A HISTORY OF PERFORMANCE ART FROM FUTURISM TO THE PRESENT DAY CONCENTRATING ON THE BODY ITSELF: PART 4.

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In the 4th part of my investigation into performance art I will be discussing in my opinion the two most controversial and Revolutionary performance artists of the 20th Century Robert Morris and Carolee Schneeman. Both of them directly engaged with the spectator and used the Body directly to represent the art Object in space. No longer was the art Object to be viewed stuck on a wall but spectators would interact with both Morris and Schneeman, this was totally revolutionary. Bourgeois Feminists denounced  Schneeman as pandering to Sexism by revealing so much more of her Body but Schneeman’s retort was that the  use of her  body liberated it from Sexism and put forward a Revolutionary Feminist perspectives. Many 21st century performance artists like Hannah Wilke have done this. and showed how you  could use the body to highlight perception and subjectivity.

” Works by Robert Morris and Carolee Schneeman offer two early 1960’s examples of the appearance of the body in Art that provide a foundation of thinking about performances over the following 4 decades”. [1].

“Many of Morris’s early works like the I-Box make implicit references to marcel Duchamp’s life long discourse on the Psychological and psycho sexual aspects of perception”.[2].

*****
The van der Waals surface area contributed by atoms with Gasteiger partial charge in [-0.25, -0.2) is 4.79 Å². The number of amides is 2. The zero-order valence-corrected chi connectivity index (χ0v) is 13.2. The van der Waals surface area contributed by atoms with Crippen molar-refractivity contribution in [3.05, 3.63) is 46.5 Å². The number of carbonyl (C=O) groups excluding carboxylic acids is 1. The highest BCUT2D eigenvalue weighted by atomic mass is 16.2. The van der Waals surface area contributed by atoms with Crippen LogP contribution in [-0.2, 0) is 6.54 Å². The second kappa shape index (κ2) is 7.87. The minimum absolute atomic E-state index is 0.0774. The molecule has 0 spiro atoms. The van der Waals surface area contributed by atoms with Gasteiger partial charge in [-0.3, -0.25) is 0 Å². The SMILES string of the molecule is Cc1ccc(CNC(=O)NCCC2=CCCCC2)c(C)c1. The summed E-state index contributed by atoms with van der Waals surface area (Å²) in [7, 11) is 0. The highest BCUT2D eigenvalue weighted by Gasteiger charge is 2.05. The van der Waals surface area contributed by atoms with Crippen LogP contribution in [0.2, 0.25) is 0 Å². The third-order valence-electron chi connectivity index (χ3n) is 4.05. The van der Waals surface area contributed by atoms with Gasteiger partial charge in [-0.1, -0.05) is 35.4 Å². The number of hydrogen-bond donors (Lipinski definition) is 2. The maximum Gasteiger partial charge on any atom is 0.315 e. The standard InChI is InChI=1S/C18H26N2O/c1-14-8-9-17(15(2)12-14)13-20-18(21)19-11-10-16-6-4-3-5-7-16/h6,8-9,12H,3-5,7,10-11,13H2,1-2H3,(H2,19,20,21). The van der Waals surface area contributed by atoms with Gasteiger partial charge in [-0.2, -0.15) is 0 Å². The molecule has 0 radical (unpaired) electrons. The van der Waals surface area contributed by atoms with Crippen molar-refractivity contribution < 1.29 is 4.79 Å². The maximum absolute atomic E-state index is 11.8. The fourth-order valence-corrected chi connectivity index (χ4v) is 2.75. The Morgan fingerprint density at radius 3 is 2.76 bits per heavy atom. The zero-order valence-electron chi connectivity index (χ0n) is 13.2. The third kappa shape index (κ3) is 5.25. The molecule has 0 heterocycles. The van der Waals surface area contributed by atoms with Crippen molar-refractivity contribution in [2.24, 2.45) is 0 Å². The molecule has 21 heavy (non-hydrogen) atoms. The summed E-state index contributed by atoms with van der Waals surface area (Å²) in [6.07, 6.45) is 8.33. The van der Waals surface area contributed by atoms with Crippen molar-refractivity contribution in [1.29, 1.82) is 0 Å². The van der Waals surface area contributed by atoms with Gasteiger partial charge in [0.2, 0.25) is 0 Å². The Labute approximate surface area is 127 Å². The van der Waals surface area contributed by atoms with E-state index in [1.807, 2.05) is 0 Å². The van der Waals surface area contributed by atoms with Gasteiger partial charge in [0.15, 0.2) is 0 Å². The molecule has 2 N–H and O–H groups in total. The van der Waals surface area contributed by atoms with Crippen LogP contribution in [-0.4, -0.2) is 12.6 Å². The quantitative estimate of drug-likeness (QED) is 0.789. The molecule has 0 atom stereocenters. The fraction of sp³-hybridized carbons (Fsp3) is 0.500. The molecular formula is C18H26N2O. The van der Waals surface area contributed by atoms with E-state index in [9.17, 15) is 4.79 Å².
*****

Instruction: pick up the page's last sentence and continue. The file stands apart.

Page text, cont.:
In  many of his works particularly the ‘Ready made’s  ‘  Duchamp was challenging our perception of what the art Object should be or look like. He refused to be pidgeon holed into either Painting or sculpture.

” This work (I-box) also reveals how fundamental the performance , the exchange of subjectivity between artist and viewer always is. in both ways Morris’s I-Box raises questions about changing conditions of subjectivity that compare to Schneeman’s eye-body” .[3].

” Both Eye-body and I-Box exhibit photographic representations of Nude artists=who directly engage the viewer’s eyes”. [4].

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The Bride Stripped Bare by her Bachelors, Even (The Large Glass) 1915-23, reconstruction by Richard Hamilton 1965-6, lower panel remade 1985 by Marcel Duchamp 1887-1968

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In many ways  both Schneeman and Morris decided  how the display was to be organised.  It was not as if both of them were just stationery photographic models but were Performance artists showing how the Art Object (themselves) could be displayed in real space and Time. That was the object of both the I -Box and Eye-Body.

” But while early happenings often employed the Female nude as an erotic object and Schneeman presented herself in this traditional mode she also sought to produce an image challenging canonical representations of Women by being the Image maker”. [5].

” Schneeman’s  pudendum and clitoris are visible in this intimate picture of female anatomy seldom seen outside pornography”. [6].

In Eye-Body she has  rubber snakes placed  over her naked body but the  black lines over her body suggests aspects of Fauvism and Cubism as represented by Matisse and Picasso.

” She (Schneeman)  appears with a black line painted down the centre of her face suggesting Henri Matisse’s the Green Stripe 1905. The Black line also refers to African Masks and Pablo Picasso Prostitutes in Les Demoiselles de Avignon 1907″. [7].

” Schneeman reinforced the Cubist reference in the only photomontage of the Eye Body series in which she collaged repetitive photographic fragments of her face in order to shatter , extend and repeat her image”.[8].